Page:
Saying more and meaning less
Saying no but meaning yes
This is all I ever meant
That’s the message that I sent.—David Bowie, “I Can’t Give Everything Away”
“Something happened the day he died,” sings one character in David Bowie’s longest single, “Blackstar,” which was released as a video in November 2015. At the moment he sings that line in the video, Bowie is a preacher holding aloft a religious book with a black star on its cover. He holds his hands prayerfully and sings earnestly, in the earnest way that signals that lies, or at least complicated truths, are about to be spoken.
Until today, the video and song were simply complex, a piling-on of images and references (the album is also called “Blackstar,” but the album cover only has a black star on it, not the word itself, along with portions of diamond shapes that spell out “BOWIE”), each of which was winking at the other and at past Bowie images and references. (Is the bejeweled skull in the video Major Tom?)
Reviewers and David Bowie experts were just starting to tuck into the multi-layered music and video meal that he had laid out this winter with two videos totaling 15 minutes and a seven-song album released on his birthday, which was Friday. But today is the day David Bowie died, though, or the day the news came out, and for a day at least, every one of the many available interpretations his music and recent work may fire up in one’s mind is filtered through that sad fact. We now know that he recorded the album and the videos knowing that this work was to be his epitaph and not a signal of future directions that his musical interests might take him.
Bowie was an artist for whom public image was one more tool in his expansive repertoire. A personal exit as artistic statement? In a life of many triumphs, this is one more, one last triumph. It is a selfish thing to say that one wishes an artist who produced so much—more than 25 albums, hundreds of songs, memorable acting performances on Broadway and in films and in his videos, an early Internet presence—would not leave us wanting more. But there you have it. I do. Sixty-nine is too young.
* * * *
When I was a teen, I knew one thing about my existence and I was certain that I was successfully keeping it a secret: I hated being a teen (sometimes hated being, period), and felt like life as a human being was something you adults were forcing on me. More than any other rock star, David Bowie intimidated me because his message, in guise after guise, appeared to be that one does not need to “be” anything, that one can be anything and sometimes everything, as long as one is. Thus, he seemed to know my secret, and that was intimidating.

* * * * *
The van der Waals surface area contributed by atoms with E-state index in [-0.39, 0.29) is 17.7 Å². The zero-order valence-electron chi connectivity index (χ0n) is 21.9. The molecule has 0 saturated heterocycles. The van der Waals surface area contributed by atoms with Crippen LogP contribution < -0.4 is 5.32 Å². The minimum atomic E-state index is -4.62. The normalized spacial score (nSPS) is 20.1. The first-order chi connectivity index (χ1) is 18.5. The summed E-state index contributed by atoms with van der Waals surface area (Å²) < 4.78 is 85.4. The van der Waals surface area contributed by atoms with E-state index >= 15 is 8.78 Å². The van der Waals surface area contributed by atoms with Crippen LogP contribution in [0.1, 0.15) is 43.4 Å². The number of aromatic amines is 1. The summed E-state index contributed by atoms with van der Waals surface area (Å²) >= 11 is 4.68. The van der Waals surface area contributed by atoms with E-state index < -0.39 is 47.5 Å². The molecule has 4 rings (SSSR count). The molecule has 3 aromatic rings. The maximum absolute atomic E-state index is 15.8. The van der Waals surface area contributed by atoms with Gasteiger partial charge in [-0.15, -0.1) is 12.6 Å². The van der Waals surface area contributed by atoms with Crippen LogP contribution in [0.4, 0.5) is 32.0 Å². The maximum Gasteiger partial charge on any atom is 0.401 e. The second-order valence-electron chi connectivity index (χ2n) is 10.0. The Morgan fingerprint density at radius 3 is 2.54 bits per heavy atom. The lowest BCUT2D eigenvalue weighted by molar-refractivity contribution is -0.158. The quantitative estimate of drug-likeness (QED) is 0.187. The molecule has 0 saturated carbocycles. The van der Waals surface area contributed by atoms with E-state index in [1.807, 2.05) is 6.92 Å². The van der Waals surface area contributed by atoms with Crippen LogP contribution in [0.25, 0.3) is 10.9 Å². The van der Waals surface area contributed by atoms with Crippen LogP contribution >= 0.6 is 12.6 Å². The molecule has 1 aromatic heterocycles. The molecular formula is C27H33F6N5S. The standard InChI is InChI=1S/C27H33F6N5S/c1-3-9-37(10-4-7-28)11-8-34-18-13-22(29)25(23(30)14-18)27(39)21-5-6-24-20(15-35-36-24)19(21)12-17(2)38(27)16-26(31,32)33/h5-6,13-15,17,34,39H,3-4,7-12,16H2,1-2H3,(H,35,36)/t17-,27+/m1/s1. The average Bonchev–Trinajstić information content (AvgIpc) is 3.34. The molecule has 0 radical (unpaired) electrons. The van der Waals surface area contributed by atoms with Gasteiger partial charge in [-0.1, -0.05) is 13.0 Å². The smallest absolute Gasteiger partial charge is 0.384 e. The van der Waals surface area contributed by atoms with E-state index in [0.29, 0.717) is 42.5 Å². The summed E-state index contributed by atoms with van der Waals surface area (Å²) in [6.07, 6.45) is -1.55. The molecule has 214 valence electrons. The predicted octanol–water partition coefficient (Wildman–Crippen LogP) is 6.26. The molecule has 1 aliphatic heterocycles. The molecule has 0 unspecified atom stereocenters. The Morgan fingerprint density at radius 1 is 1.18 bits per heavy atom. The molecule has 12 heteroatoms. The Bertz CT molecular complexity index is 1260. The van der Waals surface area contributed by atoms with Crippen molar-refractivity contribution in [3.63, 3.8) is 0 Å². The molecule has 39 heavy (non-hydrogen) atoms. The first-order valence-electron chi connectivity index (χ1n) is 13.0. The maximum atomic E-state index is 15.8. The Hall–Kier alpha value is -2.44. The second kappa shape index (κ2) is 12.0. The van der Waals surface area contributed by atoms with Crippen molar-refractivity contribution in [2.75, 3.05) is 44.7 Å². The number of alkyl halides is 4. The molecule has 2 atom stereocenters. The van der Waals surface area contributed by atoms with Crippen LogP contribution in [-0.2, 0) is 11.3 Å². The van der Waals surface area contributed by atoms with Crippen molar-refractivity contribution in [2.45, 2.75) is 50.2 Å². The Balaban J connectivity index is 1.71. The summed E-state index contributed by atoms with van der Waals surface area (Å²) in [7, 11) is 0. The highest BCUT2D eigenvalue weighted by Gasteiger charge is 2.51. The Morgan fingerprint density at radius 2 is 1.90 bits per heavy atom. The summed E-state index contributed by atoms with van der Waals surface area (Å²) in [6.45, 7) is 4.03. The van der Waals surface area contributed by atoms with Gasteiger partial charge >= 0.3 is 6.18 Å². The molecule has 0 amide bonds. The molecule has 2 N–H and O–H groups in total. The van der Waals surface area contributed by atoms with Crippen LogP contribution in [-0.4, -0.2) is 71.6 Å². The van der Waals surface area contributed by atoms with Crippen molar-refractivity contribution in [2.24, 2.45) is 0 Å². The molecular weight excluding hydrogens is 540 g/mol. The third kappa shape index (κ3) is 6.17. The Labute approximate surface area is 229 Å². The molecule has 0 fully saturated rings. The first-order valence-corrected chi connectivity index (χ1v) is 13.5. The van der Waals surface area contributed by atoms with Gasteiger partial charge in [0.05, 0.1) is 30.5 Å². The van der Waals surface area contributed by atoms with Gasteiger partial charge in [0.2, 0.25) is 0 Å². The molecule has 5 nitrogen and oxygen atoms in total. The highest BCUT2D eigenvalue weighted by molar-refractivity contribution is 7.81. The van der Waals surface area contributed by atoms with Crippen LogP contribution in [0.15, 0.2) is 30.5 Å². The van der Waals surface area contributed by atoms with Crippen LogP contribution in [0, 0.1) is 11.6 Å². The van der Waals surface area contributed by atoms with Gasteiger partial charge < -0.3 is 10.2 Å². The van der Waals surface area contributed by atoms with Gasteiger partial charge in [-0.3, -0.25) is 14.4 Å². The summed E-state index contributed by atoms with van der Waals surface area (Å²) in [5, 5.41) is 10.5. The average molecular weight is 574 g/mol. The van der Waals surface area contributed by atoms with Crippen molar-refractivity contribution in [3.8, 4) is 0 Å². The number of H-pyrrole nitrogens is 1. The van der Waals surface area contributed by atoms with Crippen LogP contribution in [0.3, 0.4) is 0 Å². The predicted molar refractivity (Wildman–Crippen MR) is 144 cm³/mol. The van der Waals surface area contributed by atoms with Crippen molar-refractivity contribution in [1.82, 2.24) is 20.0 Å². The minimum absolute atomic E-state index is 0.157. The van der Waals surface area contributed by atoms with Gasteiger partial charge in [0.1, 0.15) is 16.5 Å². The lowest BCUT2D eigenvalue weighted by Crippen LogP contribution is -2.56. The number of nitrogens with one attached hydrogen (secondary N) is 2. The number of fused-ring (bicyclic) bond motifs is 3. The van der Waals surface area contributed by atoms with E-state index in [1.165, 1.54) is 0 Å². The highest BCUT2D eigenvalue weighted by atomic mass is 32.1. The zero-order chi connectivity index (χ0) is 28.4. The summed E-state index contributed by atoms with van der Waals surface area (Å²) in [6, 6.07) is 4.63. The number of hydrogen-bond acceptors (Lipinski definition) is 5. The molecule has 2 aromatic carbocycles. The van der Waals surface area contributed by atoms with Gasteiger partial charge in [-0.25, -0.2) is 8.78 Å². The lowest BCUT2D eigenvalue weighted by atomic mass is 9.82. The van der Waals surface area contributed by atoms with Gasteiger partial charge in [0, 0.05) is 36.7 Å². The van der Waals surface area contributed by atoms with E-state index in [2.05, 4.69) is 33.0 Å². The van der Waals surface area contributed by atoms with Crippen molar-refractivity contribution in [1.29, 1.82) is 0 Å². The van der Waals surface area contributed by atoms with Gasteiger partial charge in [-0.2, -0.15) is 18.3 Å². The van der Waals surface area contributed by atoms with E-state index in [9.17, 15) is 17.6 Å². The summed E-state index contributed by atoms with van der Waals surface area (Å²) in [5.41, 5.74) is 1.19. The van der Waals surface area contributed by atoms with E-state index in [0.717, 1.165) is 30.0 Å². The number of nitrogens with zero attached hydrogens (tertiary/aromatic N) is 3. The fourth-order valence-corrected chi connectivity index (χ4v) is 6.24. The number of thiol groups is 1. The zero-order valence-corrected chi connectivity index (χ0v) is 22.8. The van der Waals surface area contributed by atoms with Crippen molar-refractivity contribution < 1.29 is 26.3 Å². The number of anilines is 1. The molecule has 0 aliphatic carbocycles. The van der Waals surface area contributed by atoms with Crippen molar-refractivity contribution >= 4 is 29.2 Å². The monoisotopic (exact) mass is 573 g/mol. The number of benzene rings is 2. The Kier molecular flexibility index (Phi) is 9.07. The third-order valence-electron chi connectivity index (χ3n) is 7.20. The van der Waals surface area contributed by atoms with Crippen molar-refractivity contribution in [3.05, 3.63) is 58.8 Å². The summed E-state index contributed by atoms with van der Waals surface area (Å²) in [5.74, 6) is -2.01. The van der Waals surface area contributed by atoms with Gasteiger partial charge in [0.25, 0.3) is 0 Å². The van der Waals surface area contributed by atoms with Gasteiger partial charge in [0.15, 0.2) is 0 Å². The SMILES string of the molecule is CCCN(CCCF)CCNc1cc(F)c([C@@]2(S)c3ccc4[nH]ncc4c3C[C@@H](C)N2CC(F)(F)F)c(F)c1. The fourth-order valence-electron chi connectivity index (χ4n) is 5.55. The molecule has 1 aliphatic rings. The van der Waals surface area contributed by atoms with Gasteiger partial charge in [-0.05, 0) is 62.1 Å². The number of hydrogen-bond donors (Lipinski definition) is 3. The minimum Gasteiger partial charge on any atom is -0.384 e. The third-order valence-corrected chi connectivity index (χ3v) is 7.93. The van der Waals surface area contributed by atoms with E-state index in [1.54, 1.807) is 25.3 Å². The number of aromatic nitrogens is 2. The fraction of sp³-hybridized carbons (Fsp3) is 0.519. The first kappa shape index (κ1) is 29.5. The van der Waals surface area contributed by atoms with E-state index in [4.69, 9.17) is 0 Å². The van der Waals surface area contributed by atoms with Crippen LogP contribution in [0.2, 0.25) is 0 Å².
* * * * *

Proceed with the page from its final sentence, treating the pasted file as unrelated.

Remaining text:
I wanted to be an alien, but that was supposed to be my secret. I felt alienated, and that feeling does not allow one to notice that we all feel alienated. Besides, he really seemed to be an alien.
Also, he was damn prolific, in both musical output and images. Which David Bowie was going to hold my attention? Which David Bowie was holding his own attention?
As a result, I did not start listening to and absorbing Bowie (other than the dozen or so songs every “classic rock” FM station played) until the 1990s, when he was one more canonized Rock ‘n’ Roll saint in the Hall of Fame and safely under glass and officially understood and understandable. And then he vanished.
In 2004 he had a heart attack or nearly had one (I’ve seen it reported both ways) and abruptly ended the touring portion of his career and stopped releasing new music. He was a father to a young daughter with his second wife, Iman, and he had earned a retirement.
In 2013, he abruptly ended the retirement. A video for a new song, “Where Are We Now?” was released without publicity on his January birthday that year and a new album followed. He released several more videos, including one that earned some religious controversy (“The Next Day”) and one, “Love Is Lost,” that he wrote, recorded, and edited himself in his New York City apartment and bragged on his website that he made it for only $12.99, the cost of the flash drive he bought in a Duane Reade and used to store it. (Revolutionaries are sometimes proudly conservative.)
I spent this weekend listening to David Bowie’s brand-new album on Spotify and inwardly debated the merits of writing about it here. I was not going to, as I am no musician and I am not an informed critic, so my thoughts about music and performance (and literature and poetry) are always those of a naive fan.
Let this stand as the sound of two hands clapping and one man’s expression of gratitude that we shared time on a planet that he made seem a little less strange once I noticed that we all feel like aliens.
The WordPress Daily Prompt for January 11 asks, “Who did you idolize as a teenager? Did you go crazy for the Beatles? Ga-ga over Duran Duran? In love with Justin Bieber? Did you think Elvis was the livin’ end?”
* * * *
Follow The Gad About Town on Facebook! Subscribe today for daily facts (well, trivia) about literature and history, plus links to other writers on Facebook.
And please visit and participate in the Alterna-Prompt, “The Blog Propellant.”
This work is licensed under a Creative Commons Attribution-NoDerivs 3.0 Unported License.